by A. L. De Silva
Buddhism teaches to, and expects from, its followers a certain level of ethical behaviour. The minimum that is required of the lay Buddhist is embodied in what is called the Five Precepts (panca sila), the third of which relates to sexual behaviour. Whether or not homosexuality, sexual behaviour between people of the same sex, would be breaking the third Precept is what I would like to examine here.
Homosexuality was known in ancient India; it is explicitly mentioned in the Vinaya (monastic discipline) and prohibited. It is not singled out for special condemnation, but rather simply mentioned along with a wide range of other sexual behaviour as contravening the rule that requires monks and nuns to be celibate. Sexual behaviour, whether with a member of the same or the opposite sex, where the sexual organ enters any of the bodily orifices (vagina, mouth or anus), is punishable by expulsion from the monastic order. Other sexual behaviour like mutual masturbation or interfemural sex, while considered a serious offense, does not entail expulsion but must be confessed before the monastic community.
A type of person called a pandaka is occasionally mentioned in the Vinaya in contexts that make it clear that such a person is some kind of sexual non-conformist. The Vinaya also stipulates that pandakas are not allowed to be ordained, and if, inadvertently, one has been, he is expelled. According to commentary, this is because pandakas are “full of passions, unquenchable lust and are dominated by the desire for sex.” The word pandaka has been translated as either hermaphrodite or eunuch, while Zwilling has recently suggested that it may simply mean a homosexual. It is more probable that ancient Indians, like most modern Asians, considered only the extremely effeminate, exhibitionist homosexual (the screaming queen in popular perception) to be deviant while the less obvious homosexual was simply considered a little more opportunistic or a little less fussy than other ‘normal’ males. As the Buddha seems to have had a profound understanding of human nature and have been remarkably free from prejudice, and as there is not evidence that homosexuals are any more libidinous or that they have any more difficulties in maintaining celibacy than heterosexuals, it seems unlikely that the Buddha would exclude homosexuals per se from the monastic life. The term pandaka therefore probably does not refer to homosexuals in general but rather to the effeminate, self-advertising and promiscuous homosexual.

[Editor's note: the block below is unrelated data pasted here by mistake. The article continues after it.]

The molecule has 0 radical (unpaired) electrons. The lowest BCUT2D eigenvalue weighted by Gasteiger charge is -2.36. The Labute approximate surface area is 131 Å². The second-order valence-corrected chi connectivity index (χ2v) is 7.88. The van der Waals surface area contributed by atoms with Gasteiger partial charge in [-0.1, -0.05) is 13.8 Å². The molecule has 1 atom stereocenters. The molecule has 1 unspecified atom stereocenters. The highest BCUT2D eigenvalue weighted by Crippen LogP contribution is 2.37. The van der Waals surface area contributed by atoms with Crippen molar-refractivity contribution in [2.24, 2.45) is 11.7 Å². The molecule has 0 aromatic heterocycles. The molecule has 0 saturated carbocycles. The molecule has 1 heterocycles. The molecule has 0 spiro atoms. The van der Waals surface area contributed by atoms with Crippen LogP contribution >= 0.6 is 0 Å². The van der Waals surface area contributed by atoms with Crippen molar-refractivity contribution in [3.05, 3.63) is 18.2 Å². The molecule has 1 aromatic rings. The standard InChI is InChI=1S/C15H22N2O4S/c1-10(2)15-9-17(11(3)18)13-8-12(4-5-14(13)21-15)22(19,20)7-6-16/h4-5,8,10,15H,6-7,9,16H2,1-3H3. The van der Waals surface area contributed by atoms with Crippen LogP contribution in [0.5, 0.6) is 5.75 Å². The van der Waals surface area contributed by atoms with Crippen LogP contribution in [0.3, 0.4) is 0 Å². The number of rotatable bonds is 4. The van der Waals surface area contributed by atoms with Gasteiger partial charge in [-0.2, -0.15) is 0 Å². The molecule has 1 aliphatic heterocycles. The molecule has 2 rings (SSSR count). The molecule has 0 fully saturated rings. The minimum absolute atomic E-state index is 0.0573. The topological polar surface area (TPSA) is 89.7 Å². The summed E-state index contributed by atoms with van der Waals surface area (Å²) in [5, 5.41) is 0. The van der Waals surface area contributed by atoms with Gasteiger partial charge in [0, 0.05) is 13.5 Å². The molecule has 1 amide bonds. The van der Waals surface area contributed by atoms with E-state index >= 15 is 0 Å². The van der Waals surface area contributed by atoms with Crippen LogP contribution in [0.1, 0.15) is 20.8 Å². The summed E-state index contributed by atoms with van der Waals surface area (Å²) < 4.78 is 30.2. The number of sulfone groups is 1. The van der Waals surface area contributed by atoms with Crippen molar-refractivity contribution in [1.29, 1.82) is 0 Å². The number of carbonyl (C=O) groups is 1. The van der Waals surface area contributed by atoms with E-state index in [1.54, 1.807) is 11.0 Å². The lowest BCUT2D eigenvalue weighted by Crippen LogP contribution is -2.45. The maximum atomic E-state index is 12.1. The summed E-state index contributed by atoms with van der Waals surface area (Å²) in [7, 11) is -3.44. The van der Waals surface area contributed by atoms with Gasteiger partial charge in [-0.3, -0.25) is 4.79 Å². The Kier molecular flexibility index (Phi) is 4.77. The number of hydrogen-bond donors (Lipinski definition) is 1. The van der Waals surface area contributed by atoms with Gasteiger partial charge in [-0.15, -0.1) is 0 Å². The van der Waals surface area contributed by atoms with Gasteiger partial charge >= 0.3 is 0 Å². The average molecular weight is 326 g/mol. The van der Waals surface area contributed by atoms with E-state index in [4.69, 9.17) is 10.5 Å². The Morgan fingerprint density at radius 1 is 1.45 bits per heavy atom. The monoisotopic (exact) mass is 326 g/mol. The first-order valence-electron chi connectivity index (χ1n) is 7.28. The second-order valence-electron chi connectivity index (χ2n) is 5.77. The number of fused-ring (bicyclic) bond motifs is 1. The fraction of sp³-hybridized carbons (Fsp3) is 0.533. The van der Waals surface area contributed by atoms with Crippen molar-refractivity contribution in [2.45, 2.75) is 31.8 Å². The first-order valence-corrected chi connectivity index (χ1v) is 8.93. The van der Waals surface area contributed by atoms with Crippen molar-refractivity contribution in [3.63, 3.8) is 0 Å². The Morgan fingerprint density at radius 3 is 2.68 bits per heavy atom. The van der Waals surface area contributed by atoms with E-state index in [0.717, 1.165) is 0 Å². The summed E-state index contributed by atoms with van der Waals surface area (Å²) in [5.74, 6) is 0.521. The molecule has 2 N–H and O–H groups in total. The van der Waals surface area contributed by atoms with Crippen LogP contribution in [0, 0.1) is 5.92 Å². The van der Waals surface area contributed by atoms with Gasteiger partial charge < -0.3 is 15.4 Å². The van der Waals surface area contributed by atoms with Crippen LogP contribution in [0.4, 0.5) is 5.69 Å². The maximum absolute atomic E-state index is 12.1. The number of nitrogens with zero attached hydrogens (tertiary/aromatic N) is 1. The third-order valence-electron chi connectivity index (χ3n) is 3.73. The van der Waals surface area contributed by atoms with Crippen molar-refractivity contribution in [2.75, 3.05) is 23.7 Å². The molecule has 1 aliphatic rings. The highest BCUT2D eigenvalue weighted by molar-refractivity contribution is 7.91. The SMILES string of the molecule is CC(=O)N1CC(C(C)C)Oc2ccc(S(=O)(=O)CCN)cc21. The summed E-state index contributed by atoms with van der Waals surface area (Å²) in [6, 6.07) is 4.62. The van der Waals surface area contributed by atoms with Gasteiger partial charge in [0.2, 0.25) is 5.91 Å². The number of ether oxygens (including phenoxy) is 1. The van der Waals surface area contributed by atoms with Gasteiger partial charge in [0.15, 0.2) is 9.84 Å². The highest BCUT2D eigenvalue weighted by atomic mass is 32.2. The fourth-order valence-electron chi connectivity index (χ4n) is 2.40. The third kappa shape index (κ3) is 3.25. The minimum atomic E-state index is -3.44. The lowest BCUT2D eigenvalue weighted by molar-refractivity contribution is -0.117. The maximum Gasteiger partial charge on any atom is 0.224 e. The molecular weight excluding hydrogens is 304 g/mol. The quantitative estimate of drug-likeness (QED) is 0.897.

The lay Buddhist is not required to be celibate, but she or he is advised to avoid certain types of sexual behaviour. The third Precept actually says: ‘Kamesu micchacara veramani sikkhapadam samadiyami.’ The word kama refers to any form of sensual pleasure but with an emphasis on sexual pleasure and a literal translation of the precept would be “I take the rule of training (veramani sikkhapadam samadiyami) not to go the wrong way (micchacara) for sexual pleasure (kamesu)”. What constitutes “wrong” will not be clear until we examine the criteria that Buddhism uses to make ethical judgments.
No one of the Buddha’s discourses is devoted to systematic philosophical inquiry into ethics such as one finds in the works of the Greek philosophers. But it is possible to construct a criterion of right and wrong out of material scattered in different places throughout the Pali Tipitaka, the scriptural basis of Theravada Buddhism. The Buddha questioned many of the assumptions existing in his society, including moral ones, and tried to develop an ethics based upon reason and compassion rather than tradition, superstitions and taboo. Indeed, in the famous Kalama Sutta he says that revelation (anussana), tradition (parampara), the authority of the scriptures (pitakasampada) and one’s own point of view (ditthinijjhanakkhanti) are inadequate means of determining right and wrong.
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Theravada Buddhist countries like Sri Lanka and Burma had no legal statutes against homosexuality between consenting adults until the colonial era when they were introduced by the British. Thailand, which had no colonial experience, still has no such laws. This had led some Western homosexuals to believe that homosexuality is quite accepted in Buddhist countries of South and South-east Asia. This is certainly not true. In such countries, when homosexuals are thought of at all, it is more likely to be in a good-humored way or with a degree of pity. Certainly the loathing, fear and hatred that the Western homosexual has so often had to endure is absent and this is due, to a very large degree, to Buddhism’s humane and tolerant influence.